vaccinations

This post was updated May 28, 2019 at 9:15 p.m. to include the leastest outbreak numbers and an additional infographic.

Measles have reached the highest numbers in 25 years, with more than 900 cases reported so far to the Centers for Disease Control and Prevention. The Mountain West is especially vulnerable. According to CDC data, too few kindergarteners in our region are fully vaccinated against measles, mumps and rubella. One Colorado family took that to heart — and then things got personal.

This story was updated May 3, 2019 at 3:40 p.m.

Measles cases have reached a 19-year high in the U.S., but a bill in Colorado aimed at improving childhood vaccination rates didn’t succeed. It didn’t really fail, either. It just got mired in super-long hearings, pushback from the governor and, ultimately, a legislative schedule that ran out of time before the bill could reach the Senate.

“I’m still today trying to figure out exactly what happened,” says Rep. Kyle Mullica, who sponsored the bill.

Updated at 1:55 p.m., Feb. 26, 2019:

As a measles outbreak continues in Washington state, a congressional hearing Wednesday will discuss the preventable disease, now considered to be a “growing public health threat.”

Several states are considering legislation to encourage higher rates of childhood vaccines. The response in our region is mixed.

There's currently another measles outbreak, this time in the Pacific Northwest. In the Mountain West, states are below the national average for measles vaccination, which could also put us at risk.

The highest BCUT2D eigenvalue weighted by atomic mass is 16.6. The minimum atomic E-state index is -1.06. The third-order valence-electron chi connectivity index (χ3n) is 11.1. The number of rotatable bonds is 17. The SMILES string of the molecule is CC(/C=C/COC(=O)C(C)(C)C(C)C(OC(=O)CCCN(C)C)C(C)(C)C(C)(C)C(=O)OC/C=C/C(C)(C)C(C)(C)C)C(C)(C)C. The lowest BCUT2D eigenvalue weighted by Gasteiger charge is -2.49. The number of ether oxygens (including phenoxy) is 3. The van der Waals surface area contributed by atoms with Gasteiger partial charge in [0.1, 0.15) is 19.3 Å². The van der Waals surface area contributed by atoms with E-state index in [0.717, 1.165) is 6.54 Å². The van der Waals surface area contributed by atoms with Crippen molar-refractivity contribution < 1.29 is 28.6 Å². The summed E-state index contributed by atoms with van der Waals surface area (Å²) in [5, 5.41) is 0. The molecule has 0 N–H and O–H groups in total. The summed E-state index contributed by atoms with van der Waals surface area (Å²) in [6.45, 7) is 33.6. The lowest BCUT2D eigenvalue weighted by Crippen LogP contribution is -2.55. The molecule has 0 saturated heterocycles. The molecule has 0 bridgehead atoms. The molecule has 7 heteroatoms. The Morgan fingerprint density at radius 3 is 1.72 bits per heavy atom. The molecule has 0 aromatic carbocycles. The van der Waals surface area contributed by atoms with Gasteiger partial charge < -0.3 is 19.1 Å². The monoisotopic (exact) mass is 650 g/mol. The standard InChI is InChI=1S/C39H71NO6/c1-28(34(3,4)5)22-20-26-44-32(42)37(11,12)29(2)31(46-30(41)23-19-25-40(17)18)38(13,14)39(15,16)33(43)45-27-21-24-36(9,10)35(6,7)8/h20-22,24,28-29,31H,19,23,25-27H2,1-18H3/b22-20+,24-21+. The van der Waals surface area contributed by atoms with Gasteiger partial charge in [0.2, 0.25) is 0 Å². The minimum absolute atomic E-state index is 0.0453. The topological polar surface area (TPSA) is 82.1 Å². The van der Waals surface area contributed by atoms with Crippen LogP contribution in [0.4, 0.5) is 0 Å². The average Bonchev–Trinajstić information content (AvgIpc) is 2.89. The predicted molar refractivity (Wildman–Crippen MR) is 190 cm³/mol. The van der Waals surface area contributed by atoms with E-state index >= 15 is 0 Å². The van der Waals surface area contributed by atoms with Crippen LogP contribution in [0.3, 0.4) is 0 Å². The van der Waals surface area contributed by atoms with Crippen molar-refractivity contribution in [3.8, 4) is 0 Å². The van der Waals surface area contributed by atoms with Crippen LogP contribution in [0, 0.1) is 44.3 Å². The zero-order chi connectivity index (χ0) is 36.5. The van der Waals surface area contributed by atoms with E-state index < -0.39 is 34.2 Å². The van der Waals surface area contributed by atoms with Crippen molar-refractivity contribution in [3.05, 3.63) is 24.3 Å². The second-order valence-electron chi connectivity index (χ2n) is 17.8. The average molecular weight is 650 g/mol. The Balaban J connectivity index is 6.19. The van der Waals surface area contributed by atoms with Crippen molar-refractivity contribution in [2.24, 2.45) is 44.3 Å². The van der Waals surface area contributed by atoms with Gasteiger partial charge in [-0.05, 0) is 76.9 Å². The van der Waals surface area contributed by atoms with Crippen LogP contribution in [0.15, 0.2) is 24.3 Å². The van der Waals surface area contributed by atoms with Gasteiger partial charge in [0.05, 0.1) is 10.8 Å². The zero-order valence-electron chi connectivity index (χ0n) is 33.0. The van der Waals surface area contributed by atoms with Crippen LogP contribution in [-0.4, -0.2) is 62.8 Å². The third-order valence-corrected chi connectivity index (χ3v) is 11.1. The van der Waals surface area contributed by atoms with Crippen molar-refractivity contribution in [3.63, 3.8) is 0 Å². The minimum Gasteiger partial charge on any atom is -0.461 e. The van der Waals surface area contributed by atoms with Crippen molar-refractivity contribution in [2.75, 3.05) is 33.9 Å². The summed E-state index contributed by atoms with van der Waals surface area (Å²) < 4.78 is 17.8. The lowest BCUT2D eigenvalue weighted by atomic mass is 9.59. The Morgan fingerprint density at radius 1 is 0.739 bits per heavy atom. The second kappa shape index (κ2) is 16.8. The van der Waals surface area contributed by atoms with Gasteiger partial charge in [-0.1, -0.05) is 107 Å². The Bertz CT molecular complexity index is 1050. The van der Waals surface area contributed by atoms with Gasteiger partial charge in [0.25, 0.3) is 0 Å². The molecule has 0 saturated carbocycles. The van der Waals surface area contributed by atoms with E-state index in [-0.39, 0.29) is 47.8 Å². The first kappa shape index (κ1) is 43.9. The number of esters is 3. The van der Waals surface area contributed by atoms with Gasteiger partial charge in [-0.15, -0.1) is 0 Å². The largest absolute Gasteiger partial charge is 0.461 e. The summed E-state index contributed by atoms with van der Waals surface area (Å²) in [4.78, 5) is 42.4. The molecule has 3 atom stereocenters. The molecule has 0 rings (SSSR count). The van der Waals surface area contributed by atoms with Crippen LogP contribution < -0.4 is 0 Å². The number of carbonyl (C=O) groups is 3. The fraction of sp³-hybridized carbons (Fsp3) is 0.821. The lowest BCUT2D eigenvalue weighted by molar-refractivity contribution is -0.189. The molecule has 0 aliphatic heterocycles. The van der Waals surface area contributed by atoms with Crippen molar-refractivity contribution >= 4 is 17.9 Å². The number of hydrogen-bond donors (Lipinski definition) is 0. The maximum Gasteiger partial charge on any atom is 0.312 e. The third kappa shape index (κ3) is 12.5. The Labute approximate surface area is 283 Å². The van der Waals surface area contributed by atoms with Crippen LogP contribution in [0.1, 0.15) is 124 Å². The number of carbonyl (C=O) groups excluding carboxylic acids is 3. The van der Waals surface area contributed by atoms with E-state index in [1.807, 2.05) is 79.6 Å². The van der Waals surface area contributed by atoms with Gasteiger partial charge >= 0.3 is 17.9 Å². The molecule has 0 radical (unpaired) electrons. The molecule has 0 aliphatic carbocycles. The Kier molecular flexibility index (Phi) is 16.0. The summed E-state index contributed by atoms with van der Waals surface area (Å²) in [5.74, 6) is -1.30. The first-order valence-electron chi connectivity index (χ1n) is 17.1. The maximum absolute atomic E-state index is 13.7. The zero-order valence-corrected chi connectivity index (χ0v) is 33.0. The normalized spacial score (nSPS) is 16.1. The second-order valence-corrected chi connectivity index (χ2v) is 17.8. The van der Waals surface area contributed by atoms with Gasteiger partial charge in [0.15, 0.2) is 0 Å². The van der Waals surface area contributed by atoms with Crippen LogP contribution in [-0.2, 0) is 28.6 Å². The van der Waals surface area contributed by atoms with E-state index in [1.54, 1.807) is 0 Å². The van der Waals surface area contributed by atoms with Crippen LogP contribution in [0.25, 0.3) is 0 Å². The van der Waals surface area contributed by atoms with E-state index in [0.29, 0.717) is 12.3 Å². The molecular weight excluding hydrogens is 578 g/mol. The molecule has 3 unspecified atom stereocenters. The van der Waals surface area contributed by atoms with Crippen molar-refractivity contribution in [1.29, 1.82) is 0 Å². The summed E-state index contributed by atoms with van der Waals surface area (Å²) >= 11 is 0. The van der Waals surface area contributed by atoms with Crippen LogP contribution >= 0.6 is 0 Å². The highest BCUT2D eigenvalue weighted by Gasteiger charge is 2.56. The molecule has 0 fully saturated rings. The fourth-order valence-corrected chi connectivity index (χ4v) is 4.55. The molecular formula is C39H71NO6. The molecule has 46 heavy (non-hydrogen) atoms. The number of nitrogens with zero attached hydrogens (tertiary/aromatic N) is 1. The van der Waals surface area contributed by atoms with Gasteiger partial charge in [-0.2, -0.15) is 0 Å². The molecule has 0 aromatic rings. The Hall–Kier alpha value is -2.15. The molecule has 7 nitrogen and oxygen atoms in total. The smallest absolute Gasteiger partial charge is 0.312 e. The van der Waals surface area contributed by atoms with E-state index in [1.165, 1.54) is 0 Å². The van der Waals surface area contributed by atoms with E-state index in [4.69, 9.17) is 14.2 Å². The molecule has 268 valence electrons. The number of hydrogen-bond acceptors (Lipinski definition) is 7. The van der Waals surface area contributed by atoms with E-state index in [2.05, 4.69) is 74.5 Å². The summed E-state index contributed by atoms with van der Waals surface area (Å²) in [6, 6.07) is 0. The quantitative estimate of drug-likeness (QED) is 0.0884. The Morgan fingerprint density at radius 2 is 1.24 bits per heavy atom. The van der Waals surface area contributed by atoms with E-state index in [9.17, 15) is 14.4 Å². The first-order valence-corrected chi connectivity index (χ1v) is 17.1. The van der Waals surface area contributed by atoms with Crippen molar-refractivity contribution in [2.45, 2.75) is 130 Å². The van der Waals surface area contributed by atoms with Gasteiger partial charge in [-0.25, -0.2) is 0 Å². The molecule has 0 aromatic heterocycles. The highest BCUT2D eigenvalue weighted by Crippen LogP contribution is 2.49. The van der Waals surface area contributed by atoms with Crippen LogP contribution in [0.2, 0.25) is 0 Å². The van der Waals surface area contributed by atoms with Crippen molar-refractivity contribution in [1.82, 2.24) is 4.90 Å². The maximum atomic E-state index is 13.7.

Measles is making a comeback in the U.S. as more parents choose not to vaccinate their children. The childhood disease is a major killer in much of the developing world, but now the public health community is trying to re-educate families about the importance of childhood vaccinations. That includes a new program in Utah.

Cancer centers are working to increase HPV vaccinations across the nation, but particularly in Mountain West states, where vaccination rates are low.

National Public Health Information Coalition

August is National Immunization Awareness Month. For parents with kids headed off to school, that means it’s time to make sure they’re up to date on their vaccines.

 

Every school and childcare facility in Wyoming requires kids to have certain vaccines like tetanus and hepatitis B. Kim Deti with the Wyoming Department of Health said if children are not up to date they can be asked to stay home from school.

 

There is an increase in measles cases across the U-S and it has federal health officials worried. http://www.cdc.gov/measles/

They say measles is being transmitted by international travelers and is infecting those who do not have a measles vaccination.  Wyoming Department of Health spokesman Kim Deti said state officials are monitoring the situation.

“In Wyoming we haven’t had a case reported since 2010.  What seems to be different here than everywhere else?  Well, the real truth is…we’ve been lucky.”

Wyoming has seen an increase in the number of exemptions it grants for required vaccines in children aged 4, 5
and 6 over the last five years.  

In 2010, the state granted 168 exemptions, which represents about 2.2 percent of kindergartners that year.   In 2006, the state granted 54 exemptions at those ages, or about 0.8 percent of kindergartners.   In 2010, Wyoming added vaccinations for chickenpox and a booster shot against tetanus, diphtheria and whooping cough to the list of required shots for students.